Get the Right People On-board and Contributing

As your business grows, you’ll need to hire others to work for you and delegate tasks according to their skills, abilities and job description. Get the right people on-board and contributing as fast as possible. Creating a culture where you have high performing individuals is key to improving the trajectory of your success. 

Teamwork - a group of eight business people assembling a jigsaw puzzle - representing team support and help concepts

Hire the Right People

Job descriptions are important and should accurately depict what it is that the employee is required to do on a day-to-day basis. If a candidate is hired believing they are going to be a data entry clerk, but you have them sweeping the floor all day long, they’ll be looking for another job sooner than you think.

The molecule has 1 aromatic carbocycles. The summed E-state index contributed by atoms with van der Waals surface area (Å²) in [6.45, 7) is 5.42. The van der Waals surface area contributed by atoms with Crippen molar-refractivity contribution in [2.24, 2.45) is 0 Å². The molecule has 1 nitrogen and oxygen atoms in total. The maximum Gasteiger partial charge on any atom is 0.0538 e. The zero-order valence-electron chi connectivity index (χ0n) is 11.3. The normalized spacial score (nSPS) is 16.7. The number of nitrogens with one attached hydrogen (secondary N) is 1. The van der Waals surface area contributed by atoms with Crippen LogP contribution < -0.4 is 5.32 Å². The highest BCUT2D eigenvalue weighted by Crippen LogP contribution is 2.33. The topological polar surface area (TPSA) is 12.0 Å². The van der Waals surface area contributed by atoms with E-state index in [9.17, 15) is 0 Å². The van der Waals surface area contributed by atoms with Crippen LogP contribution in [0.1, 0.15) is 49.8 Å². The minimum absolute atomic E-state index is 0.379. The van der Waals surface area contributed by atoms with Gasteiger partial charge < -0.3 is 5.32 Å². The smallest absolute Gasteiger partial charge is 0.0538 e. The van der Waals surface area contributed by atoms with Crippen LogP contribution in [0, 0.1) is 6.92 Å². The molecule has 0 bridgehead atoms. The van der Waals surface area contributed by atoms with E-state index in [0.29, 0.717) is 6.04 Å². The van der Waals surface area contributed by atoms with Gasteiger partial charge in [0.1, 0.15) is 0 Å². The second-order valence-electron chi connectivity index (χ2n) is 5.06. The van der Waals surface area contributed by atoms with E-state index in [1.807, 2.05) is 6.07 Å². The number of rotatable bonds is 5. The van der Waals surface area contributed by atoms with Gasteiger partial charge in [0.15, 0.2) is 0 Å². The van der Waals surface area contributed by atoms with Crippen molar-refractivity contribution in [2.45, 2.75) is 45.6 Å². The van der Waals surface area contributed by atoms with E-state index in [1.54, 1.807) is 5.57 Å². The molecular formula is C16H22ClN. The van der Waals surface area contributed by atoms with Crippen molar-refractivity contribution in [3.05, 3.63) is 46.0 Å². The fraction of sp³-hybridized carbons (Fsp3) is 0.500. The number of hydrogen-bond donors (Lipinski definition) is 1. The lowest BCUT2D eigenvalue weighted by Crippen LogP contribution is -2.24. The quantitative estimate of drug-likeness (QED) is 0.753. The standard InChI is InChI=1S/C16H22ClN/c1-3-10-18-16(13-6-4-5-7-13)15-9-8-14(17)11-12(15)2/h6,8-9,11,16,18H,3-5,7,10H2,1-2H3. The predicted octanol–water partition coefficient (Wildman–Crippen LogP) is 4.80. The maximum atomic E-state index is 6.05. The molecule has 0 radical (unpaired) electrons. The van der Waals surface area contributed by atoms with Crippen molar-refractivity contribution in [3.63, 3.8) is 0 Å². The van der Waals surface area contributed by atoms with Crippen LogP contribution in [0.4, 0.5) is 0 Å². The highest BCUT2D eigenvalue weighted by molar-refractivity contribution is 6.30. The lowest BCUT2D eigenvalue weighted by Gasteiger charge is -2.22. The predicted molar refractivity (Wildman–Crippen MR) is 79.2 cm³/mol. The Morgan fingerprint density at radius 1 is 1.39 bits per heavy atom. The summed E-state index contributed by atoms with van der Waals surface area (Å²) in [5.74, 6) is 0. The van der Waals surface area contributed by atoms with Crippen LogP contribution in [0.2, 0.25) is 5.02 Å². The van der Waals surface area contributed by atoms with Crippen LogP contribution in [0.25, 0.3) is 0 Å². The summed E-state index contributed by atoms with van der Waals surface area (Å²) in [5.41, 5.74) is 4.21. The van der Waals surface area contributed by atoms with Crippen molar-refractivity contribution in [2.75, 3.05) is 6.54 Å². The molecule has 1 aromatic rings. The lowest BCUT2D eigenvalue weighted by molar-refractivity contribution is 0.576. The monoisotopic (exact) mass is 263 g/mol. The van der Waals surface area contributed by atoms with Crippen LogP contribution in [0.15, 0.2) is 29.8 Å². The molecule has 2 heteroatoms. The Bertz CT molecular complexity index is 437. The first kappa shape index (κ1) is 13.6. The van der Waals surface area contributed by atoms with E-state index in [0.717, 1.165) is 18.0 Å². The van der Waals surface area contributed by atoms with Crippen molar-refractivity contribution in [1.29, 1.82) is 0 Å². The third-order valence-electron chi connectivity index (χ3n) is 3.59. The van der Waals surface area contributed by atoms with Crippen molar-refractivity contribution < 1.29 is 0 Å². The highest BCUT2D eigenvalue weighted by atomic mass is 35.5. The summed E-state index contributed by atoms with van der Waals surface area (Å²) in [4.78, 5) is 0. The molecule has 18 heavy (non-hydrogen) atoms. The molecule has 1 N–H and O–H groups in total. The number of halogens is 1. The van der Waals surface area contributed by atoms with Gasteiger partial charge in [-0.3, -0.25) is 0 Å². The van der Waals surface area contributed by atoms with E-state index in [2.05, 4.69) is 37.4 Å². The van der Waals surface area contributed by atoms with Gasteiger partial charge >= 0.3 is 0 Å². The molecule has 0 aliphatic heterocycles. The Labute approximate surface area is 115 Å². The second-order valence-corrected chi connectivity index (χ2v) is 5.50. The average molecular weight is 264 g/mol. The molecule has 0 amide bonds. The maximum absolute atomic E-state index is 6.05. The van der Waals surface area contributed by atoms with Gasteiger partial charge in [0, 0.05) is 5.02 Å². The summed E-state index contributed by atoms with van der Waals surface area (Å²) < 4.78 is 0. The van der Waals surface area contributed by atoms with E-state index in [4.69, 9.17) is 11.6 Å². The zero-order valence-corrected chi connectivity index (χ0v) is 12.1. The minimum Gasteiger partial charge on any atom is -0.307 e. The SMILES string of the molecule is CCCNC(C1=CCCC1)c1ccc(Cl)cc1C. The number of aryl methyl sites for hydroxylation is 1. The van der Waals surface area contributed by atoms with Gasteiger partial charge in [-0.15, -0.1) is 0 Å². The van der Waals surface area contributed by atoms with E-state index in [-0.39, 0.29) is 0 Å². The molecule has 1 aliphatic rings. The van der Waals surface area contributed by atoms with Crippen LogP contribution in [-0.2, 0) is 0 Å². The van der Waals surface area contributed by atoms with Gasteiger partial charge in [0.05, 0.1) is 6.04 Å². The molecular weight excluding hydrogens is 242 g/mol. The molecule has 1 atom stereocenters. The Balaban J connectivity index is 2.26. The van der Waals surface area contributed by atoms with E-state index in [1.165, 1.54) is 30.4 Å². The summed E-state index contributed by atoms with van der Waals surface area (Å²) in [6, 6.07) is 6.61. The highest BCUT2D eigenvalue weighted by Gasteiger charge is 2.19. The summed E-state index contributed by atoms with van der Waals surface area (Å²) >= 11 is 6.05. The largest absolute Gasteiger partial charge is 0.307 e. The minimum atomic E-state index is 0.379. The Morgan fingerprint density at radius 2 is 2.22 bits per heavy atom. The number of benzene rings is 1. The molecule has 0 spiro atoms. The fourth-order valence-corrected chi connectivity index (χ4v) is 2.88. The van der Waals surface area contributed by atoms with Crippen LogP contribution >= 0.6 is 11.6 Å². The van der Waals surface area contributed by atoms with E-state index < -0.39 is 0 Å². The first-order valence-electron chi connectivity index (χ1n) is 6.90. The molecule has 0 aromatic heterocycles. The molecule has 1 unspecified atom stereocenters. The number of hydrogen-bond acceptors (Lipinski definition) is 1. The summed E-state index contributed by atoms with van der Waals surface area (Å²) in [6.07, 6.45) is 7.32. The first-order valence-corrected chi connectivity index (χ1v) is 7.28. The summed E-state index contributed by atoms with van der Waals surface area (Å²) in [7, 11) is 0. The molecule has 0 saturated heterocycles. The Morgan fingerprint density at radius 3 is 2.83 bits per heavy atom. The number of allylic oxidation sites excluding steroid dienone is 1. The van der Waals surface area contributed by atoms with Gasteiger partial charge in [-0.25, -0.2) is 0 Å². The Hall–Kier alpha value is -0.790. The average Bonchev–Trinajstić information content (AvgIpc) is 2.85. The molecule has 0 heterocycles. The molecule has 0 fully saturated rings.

Before you start the hiring process, I recommend that you first create a Position Contract and then a task list. has information available online to help business owners create job descriptions and determine the reasonable rate of pay for the position based on duties, experience and education. Also, the Bureau of Labor provides the same information. is another very good resource, especially if someone moves from another state as the pay and cost of living may be similar or very different.